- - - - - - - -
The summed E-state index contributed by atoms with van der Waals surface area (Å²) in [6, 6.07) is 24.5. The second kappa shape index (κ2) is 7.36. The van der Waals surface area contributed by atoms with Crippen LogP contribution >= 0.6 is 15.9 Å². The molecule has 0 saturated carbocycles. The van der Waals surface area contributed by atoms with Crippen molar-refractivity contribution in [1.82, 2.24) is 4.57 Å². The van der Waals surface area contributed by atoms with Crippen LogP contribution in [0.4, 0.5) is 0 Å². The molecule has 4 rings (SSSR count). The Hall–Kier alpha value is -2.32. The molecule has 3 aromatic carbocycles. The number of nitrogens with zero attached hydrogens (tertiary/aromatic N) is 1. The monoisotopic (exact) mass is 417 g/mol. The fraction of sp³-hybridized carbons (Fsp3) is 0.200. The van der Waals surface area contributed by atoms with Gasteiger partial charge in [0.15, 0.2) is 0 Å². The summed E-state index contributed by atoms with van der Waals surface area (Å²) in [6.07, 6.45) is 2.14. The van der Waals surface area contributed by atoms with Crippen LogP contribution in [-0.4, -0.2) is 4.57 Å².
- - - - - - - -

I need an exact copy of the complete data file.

The summed E-state index contributed by atoms with van der Waals surface area (Å²) in [6, 6.07) is 24.5. The second kappa shape index (κ2) is 7.36. The van der Waals surface area contributed by atoms with Crippen LogP contribution >= 0.6 is 15.9 Å². The molecule has 0 saturated carbocycles. The van der Waals surface area contributed by atoms with Crippen molar-refractivity contribution in [1.82, 2.24) is 4.57 Å². The van der Waals surface area contributed by atoms with Crippen LogP contribution in [0.4, 0.5) is 0 Å². The molecule has 4 rings (SSSR count). The Hall–Kier alpha value is -2.32. The molecule has 3 aromatic carbocycles. The number of nitrogens with zero attached hydrogens (tertiary/aromatic N) is 1. The monoisotopic (exact) mass is 417 g/mol. The fraction of sp³-hybridized carbons (Fsp3) is 0.200. The van der Waals surface area contributed by atoms with Gasteiger partial charge in [0.15, 0.2) is 0 Å². The summed E-state index contributed by atoms with van der Waals surface area (Å²) in [6.07, 6.45) is 2.14. The van der Waals surface area contributed by atoms with Crippen LogP contribution in [-0.4, -0.2) is 4.57 Å².